A LOT OF people think of creativity as a form of divine inspiration, a natural blessing, an external force that we don’t or can’t control. It kisses the chosen, so we assume, and leaves those less fortunate behind in the dark. But creativity is a lot more than that – far less mystical, it is a method of thinking that can be acquired. And even more importantly, it is a choice!
How can I choose to be creative? What is creativity in the first place? And how do creative, artistic people think? What is design thinking? And finally: What’s its relevance outside the decision of what color the design of e.g. a shopping bag should have – even outside the world of art and design itself?
While we generate ideas every day, we rarely understand the structure of what it is we do to generate those ideas. But if we do, a new world can open and we can train our minds to come up with a much wider range of different, deeper or sometimes better ideas. This has the power to alter the way we experience the world and how we feel and think about it – and ultimately change us as human beings.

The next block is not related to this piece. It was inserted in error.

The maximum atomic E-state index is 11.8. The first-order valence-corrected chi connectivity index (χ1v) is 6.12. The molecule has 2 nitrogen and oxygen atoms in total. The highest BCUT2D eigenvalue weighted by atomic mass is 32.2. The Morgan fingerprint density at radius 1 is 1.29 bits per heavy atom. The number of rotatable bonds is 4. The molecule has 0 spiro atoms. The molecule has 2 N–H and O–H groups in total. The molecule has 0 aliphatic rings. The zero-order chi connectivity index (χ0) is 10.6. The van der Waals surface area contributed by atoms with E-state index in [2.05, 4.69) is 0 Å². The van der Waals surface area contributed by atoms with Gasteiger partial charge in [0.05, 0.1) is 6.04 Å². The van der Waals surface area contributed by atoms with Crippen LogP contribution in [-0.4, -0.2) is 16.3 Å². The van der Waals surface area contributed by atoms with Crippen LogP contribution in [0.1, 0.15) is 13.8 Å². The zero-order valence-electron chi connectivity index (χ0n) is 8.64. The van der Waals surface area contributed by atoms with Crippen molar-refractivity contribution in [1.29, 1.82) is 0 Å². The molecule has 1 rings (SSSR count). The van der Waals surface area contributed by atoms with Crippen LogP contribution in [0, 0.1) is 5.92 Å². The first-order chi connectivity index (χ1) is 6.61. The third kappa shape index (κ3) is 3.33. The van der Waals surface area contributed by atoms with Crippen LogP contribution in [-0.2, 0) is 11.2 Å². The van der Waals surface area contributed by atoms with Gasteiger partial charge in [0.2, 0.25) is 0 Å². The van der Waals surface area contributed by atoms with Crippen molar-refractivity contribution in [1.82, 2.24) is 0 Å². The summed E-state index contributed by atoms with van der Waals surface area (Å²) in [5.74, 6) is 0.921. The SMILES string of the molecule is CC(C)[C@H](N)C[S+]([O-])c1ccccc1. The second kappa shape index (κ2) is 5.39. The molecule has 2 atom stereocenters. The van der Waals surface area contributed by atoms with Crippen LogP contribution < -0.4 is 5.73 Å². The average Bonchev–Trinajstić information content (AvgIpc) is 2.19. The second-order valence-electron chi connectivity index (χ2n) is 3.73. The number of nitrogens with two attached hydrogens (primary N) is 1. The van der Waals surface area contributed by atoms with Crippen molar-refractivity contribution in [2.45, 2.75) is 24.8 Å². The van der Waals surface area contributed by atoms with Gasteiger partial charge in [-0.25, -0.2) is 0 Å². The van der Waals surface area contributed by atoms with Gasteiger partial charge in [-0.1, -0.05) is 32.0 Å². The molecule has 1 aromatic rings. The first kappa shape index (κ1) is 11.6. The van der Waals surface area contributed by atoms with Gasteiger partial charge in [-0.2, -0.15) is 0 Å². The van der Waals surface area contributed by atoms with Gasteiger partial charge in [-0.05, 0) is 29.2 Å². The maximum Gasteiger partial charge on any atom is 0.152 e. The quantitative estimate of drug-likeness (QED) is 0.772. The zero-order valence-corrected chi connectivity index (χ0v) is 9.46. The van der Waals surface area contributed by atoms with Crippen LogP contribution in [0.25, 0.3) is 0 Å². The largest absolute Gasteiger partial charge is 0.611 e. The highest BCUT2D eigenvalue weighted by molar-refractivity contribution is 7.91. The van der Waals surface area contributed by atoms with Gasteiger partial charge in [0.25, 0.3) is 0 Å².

Yehudis Jacobowitz – born in 1970 in Munich, is a certified graphic designer, visual artist, and lecturer with years of experience working for European agencies, and her own studio, Hidur Design Works. For almost 20 years, Yehudis has also been a lecturer for graphic design at academies in Munich (Macromedia) and Jerusalem (Lander College), teaching individual and online courses of graphic design, computer graphics, creativity techniques, design thinking, typography, and print.
As a teacher and creative professional, she’s been continuously exposing herself to the creative process, accompanying each student on their own creative journey, to help them grasp its beauty – always one of her most exciting adventures.
As a synesthete, experiencing ongoing cross-sensory sensations (sound-color synesthesia / auditory-tactile synesthesia), Yehudis integrated the idea of the blending of senses into her teaching, while developing workshops for adults and children to encourage a unique view of creativity – an extension of our sensual perception.
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If you want to build a ship, don’t drum up people to collect wood and don’t assign them tasks and work, but rather teach them to long for the endless immensity of the sea.
—Antoine de Saint-Exupéry (1900–1944)